In my years of Karate training, here are some things I have observed that really upset some instructors:
- A student who leaves and teaches without permission.
- A student who leaves and teaches without permission and takes students with him.
- Another instructor who "steals" students.
- A student who goes over his instructor's head (contacts a more senior instructor without permission).
- A student who studies with another instructor on the side without permission.
- Bad calls in tournaments.
- A student who changes kata and techniques without permission.
- A student who accepts rank or title from someone else or another organization (without permission).
- A student who calls his Sensei by his first name (even once).
- A student who shows any disrespect (even once).
- Another instructor who shows disrespect, even if obliquely.
- Talking behind the instructor's back.
- Fiscal malfeasance (basically stealing).
- Personal malfeasance.
Many of the things on the list could be avoided by properly training students in courtesy, and by making expectations in the dojo very clear. Students can avoid most problems by simply asking permission first.
Also, Sensei should not be petty people. We teach to preserve and perpetuate the art -- not to create kingdoms.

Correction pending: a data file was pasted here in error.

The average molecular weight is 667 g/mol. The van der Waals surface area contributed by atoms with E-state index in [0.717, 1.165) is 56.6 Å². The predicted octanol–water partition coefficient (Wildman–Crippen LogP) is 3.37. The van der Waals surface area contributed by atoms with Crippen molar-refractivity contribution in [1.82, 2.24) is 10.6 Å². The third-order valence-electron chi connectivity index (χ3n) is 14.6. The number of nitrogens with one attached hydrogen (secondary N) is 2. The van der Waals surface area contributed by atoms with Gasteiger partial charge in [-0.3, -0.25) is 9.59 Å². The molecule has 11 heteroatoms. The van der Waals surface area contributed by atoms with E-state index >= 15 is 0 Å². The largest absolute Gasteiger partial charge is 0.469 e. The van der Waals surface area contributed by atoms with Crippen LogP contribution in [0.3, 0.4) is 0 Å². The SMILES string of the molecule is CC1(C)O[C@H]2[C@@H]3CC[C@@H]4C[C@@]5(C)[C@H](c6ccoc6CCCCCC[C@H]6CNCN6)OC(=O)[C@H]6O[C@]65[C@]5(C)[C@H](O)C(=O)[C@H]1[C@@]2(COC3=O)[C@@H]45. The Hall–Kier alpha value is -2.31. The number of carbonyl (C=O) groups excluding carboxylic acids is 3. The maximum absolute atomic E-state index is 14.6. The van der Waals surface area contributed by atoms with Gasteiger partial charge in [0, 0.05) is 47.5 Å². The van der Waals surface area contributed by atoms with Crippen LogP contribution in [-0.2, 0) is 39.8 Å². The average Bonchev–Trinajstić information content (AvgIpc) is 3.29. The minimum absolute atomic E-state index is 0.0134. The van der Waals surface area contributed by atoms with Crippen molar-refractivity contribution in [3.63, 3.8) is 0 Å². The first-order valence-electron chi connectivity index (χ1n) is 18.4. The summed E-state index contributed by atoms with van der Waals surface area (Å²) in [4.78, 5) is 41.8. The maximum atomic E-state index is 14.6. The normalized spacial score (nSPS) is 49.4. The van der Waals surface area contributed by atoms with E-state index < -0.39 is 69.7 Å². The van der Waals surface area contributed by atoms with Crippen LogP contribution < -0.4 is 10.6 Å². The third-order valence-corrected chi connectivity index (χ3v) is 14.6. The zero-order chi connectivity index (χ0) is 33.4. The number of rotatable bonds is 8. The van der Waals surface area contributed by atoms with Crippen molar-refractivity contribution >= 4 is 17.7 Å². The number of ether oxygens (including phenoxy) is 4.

One of the reasons I put my second son in charge of our dojo when I was only 49, was to break the usual cycle. If I have to be in charge to be a good Sensei, then the system is possibly flawed. My goal is to produce some fine instructors so that they can carry on the art. You have to let people teach in order for them to get good at it.
Many of the things on the list have to do with control in the dojo. I recall a saying that a Buddha has no fist, meaning that he is very open. We should try to lift up our students, not push them down. Control is important, but so is generosity.
Also, it is important to keep in mind that students do not only upset instructors -- instructors can do things to upset students too. The relationship is a two way street. There are good students and good instructors. There are also bad students and bad instructors.
A bad instructor is like a bad doctor. You should get a better one -- after all, it's your health! Actually, you should not get a better one, you should get the best one!
As a student, you should do your best to find a good instructor, to be a good student, and eventually to become a good instructor yourself.
Charles C. Goodin